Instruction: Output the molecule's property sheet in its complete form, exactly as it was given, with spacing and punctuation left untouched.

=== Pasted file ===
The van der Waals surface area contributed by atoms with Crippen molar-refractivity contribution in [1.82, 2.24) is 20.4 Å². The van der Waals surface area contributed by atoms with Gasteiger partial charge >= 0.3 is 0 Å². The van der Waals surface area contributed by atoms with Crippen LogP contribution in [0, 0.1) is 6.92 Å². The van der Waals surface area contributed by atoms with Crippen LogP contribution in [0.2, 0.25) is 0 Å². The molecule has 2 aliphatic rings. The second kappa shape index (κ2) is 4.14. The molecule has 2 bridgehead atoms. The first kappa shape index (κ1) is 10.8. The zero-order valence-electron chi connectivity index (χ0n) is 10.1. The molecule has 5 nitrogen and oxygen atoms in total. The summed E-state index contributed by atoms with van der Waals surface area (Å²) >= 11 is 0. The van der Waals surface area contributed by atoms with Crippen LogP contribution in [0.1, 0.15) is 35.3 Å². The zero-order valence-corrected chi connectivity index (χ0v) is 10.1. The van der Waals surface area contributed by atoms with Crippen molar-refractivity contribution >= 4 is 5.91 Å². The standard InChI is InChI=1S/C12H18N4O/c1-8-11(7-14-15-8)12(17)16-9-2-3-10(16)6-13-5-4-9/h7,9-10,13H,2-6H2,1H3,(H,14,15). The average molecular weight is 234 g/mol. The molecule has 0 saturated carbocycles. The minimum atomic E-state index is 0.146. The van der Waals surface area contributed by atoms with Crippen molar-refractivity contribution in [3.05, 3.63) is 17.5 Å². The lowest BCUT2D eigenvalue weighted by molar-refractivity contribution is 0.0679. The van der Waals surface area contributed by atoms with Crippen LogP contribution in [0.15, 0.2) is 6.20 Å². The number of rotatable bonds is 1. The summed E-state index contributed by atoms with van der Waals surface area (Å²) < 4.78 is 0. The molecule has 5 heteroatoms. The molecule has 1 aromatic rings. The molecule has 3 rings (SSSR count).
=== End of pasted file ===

The van der Waals surface area contributed by atoms with Crippen molar-refractivity contribution in [1.82, 2.24) is 20.4 Å². The van der Waals surface area contributed by atoms with Gasteiger partial charge >= 0.3 is 0 Å². The van der Waals surface area contributed by atoms with Crippen LogP contribution in [0, 0.1) is 6.92 Å². The van der Waals surface area contributed by atoms with Crippen LogP contribution in [0.2, 0.25) is 0 Å². The molecule has 2 aliphatic rings. The second kappa shape index (κ2) is 4.14. The molecule has 2 bridgehead atoms. The first kappa shape index (κ1) is 10.8. The zero-order valence-electron chi connectivity index (χ0n) is 10.1. The molecule has 5 nitrogen and oxygen atoms in total. The summed E-state index contributed by atoms with van der Waals surface area (Å²) >= 11 is 0. The van der Waals surface area contributed by atoms with Crippen LogP contribution in [0.1, 0.15) is 35.3 Å². The zero-order valence-corrected chi connectivity index (χ0v) is 10.1. The van der Waals surface area contributed by atoms with Crippen molar-refractivity contribution >= 4 is 5.91 Å². The standard InChI is InChI=1S/C12H18N4O/c1-8-11(7-14-15-8)12(17)16-9-2-3-10(16)6-13-5-4-9/h7,9-10,13H,2-6H2,1H3,(H,14,15). The average molecular weight is 234 g/mol. The molecule has 0 saturated carbocycles. The minimum atomic E-state index is 0.146. The van der Waals surface area contributed by atoms with Crippen molar-refractivity contribution in [3.05, 3.63) is 17.5 Å². The lowest BCUT2D eigenvalue weighted by molar-refractivity contribution is 0.0679. The van der Waals surface area contributed by atoms with Crippen LogP contribution in [0.15, 0.2) is 6.20 Å². The number of rotatable bonds is 1. The summed E-state index contributed by atoms with van der Waals surface area (Å²) < 4.78 is 0. The molecule has 5 heteroatoms. The molecule has 1 aromatic rings. The molecule has 3 rings (SSSR count).